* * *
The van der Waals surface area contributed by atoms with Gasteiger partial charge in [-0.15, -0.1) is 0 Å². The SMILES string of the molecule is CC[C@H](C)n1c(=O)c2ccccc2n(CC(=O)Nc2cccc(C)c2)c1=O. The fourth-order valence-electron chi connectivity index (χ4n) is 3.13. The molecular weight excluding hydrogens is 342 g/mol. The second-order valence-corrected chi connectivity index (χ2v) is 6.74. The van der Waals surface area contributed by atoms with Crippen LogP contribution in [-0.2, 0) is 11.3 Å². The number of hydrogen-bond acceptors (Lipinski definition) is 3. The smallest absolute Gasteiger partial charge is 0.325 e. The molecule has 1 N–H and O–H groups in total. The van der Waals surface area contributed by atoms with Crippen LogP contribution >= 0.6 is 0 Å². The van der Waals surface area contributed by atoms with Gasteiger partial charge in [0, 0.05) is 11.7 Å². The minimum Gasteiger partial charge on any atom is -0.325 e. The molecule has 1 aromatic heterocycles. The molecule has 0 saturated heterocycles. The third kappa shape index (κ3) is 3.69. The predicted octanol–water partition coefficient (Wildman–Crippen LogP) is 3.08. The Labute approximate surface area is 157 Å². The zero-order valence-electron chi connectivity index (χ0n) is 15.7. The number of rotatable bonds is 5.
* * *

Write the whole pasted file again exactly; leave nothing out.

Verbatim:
The van der Waals surface area contributed by atoms with Gasteiger partial charge in [-0.15, -0.1) is 0 Å². The SMILES string of the molecule is CC[C@H](C)n1c(=O)c2ccccc2n(CC(=O)Nc2cccc(C)c2)c1=O. The fourth-order valence-electron chi connectivity index (χ4n) is 3.13. The molecular weight excluding hydrogens is 342 g/mol. The second-order valence-corrected chi connectivity index (χ2v) is 6.74. The van der Waals surface area contributed by atoms with Crippen LogP contribution in [-0.2, 0) is 11.3 Å². The number of hydrogen-bond acceptors (Lipinski definition) is 3. The smallest absolute Gasteiger partial charge is 0.325 e. The molecule has 1 N–H and O–H groups in total. The van der Waals surface area contributed by atoms with Crippen LogP contribution >= 0.6 is 0 Å². The van der Waals surface area contributed by atoms with Gasteiger partial charge in [0, 0.05) is 11.7 Å². The minimum Gasteiger partial charge on any atom is -0.325 e. The molecule has 1 aromatic heterocycles. The molecule has 0 saturated heterocycles. The third kappa shape index (κ3) is 3.69. The predicted octanol–water partition coefficient (Wildman–Crippen LogP) is 3.08. The Labute approximate surface area is 157 Å². The zero-order valence-electron chi connectivity index (χ0n) is 15.7. The number of rotatable bonds is 5.